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Posted By Nan

John 5:31-47
These verses follow on from the previous verses covering Jesus’ response to the Jews who were angry at Him calling God His Father. In verse 31 Jesus establishes the need for corroborating testimony of His claim. He does not accept human testimony, although He acknowledges John the Baptist testified about Him. His testimony is far weightier than human testimony, even that of John the Baptist who shone as such a light for the people. Jesus states that it is God who testifies about Him. One way He does this is through the miracles of Jesus.
Jesus criticises the people and tells them they have not heard God’s voice because His word does not dwell in them. The reason it does not dwell in them is because they do not believe the one God has sent, Jesus. Jesus criticises them for diligently studying the scriptures, the very ones that testify about Jesus, yet refusing to accept the evidence before them and come to Jesus to accept His gift of life. He continues to criticise them for not accepting Him when He comes in God’s name but happily accepting another person who comes in their own name. These people refuse to believe what Moses wrote so will be judged by the word of Moses that they set their hope on. They are so caught up in believing words but not the spirit that they cannot believe in Jesus.
I often criticise the churches, and have done so a lot lately. I wondered about that and asked God whether I was being unfair. This is the response I got:
We are personally responsible for our walk with God. No matter what group we belong to, our walk with God is our responsibility. Too often people join up with Christian groups and hand over that responsibility to the groups. But our relationship with God is between us and Him. We do not access God through a third party, in this case the Church. We access God directly. It is part of human nature to form groups and then establish behavioural rules to govern interactions within the group. Churches are no different. The only trouble is, the behavioural rules are based on human needs, not on God, so the rules contradict God’s expectations of our behaviour. People become caught up in pleasing the others in the group because they believe they have to belong to the group. Certain people within the group study the scriptures and decide what they say. Frequently they become like the Jews in these verses, diligently studying and clinging to Moses’ words but not accepting the spiritual outpouring of these words in their own lives and community. Many people join churches because they are told that Christians have to go to church. They do not have anyone to teach them and advise them that their walk with God is their own personal responsibility. They hand over that responsibility to the Church, believing that attending services and participating in all the activities of the church will grow their faith in God. But how can it? This busyness is not about growing your faith, it is about fitting in to the group. There are times when it can be helpful to belong to a Christian group but be careful. Seek the true testimony, that which comes from God and the Bible, not from mankind. Never hand over responsibility for your walk with God to a group, be they Christian or otherwise. Spend time with God on your own. Spend time in prayer and worship. See the testimony that comes from God. Analyse your church and the services. Is it helping or hindering your walk with God? If it is helping, then there is no harm staying in that church community. If it is hindering then get out now. Your relationship with God is what will save you, your relationship with a Church will not.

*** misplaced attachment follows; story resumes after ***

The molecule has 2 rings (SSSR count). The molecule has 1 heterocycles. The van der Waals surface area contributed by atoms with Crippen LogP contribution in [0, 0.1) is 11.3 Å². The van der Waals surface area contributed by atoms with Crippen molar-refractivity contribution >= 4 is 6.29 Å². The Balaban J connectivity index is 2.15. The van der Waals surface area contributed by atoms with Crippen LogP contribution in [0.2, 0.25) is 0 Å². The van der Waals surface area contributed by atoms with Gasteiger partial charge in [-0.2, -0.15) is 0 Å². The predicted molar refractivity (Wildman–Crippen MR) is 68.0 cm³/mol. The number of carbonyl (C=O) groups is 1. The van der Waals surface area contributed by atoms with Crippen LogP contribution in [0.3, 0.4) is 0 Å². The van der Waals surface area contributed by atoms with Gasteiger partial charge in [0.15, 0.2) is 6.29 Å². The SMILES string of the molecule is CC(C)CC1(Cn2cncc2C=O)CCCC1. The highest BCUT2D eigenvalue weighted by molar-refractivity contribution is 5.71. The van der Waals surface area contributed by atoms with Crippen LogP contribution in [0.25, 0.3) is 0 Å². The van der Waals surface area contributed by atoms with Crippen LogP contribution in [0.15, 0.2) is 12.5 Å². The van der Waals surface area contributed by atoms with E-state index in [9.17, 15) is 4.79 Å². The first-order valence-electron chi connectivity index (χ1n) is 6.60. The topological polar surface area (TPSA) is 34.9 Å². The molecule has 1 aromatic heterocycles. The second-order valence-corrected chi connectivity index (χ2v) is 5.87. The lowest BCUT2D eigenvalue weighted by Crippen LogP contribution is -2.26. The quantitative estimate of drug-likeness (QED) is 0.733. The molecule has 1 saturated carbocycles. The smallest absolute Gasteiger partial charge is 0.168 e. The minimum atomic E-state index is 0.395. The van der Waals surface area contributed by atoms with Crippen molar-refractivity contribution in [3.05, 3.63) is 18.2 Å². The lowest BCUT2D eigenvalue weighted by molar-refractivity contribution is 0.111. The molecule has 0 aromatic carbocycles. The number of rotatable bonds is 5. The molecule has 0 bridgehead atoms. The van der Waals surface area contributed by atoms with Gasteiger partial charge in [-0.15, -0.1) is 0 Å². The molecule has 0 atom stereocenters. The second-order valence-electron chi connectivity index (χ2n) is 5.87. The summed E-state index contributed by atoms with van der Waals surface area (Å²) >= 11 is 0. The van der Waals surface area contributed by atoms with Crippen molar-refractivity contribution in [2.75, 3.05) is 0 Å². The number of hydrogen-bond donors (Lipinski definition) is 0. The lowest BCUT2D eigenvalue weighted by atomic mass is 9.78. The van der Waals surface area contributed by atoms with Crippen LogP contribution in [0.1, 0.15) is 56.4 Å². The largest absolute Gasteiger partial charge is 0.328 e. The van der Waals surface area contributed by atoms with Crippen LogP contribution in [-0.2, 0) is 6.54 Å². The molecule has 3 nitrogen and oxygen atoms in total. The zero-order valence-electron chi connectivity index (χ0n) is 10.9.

Posted By Nan

Please read I Kings 19
I have been feeling discouraged over the last two days and have spent much time before the Lord. His response has been to remind me of this story in 1 Kings 19.

Elijah had a mighty victory on Mount Carmel (1 Kings 18). Following this, the evil Queen Jezebel threatened to kill him and Elijah was afraid. So he ran away in terror until he reached Beersheeba and went another day’s journey into the desert. Tired and dispirited he sat down and told God he had had enough and just wanted to die. He had seen a mighty victory on Mount Carmel and thought the evil had gone, only to discover it was still there. He felt his work was valueless. He lost confidence in the triumph of the Kingdom of God. He felt he was no better than his ancestors and wanted to die. In his despair he fell asleep. But God was aware of his feelings of failure and felt compassion for him. He sent an angel to wake Elijah and give him food. Again the angel returned and instructed him to eat, saying “the journey is too much for you”(v 7). After that he travelled forty days and nights to Mount Horeb, the mountain of God, where Moses had spent forty days and nights with God.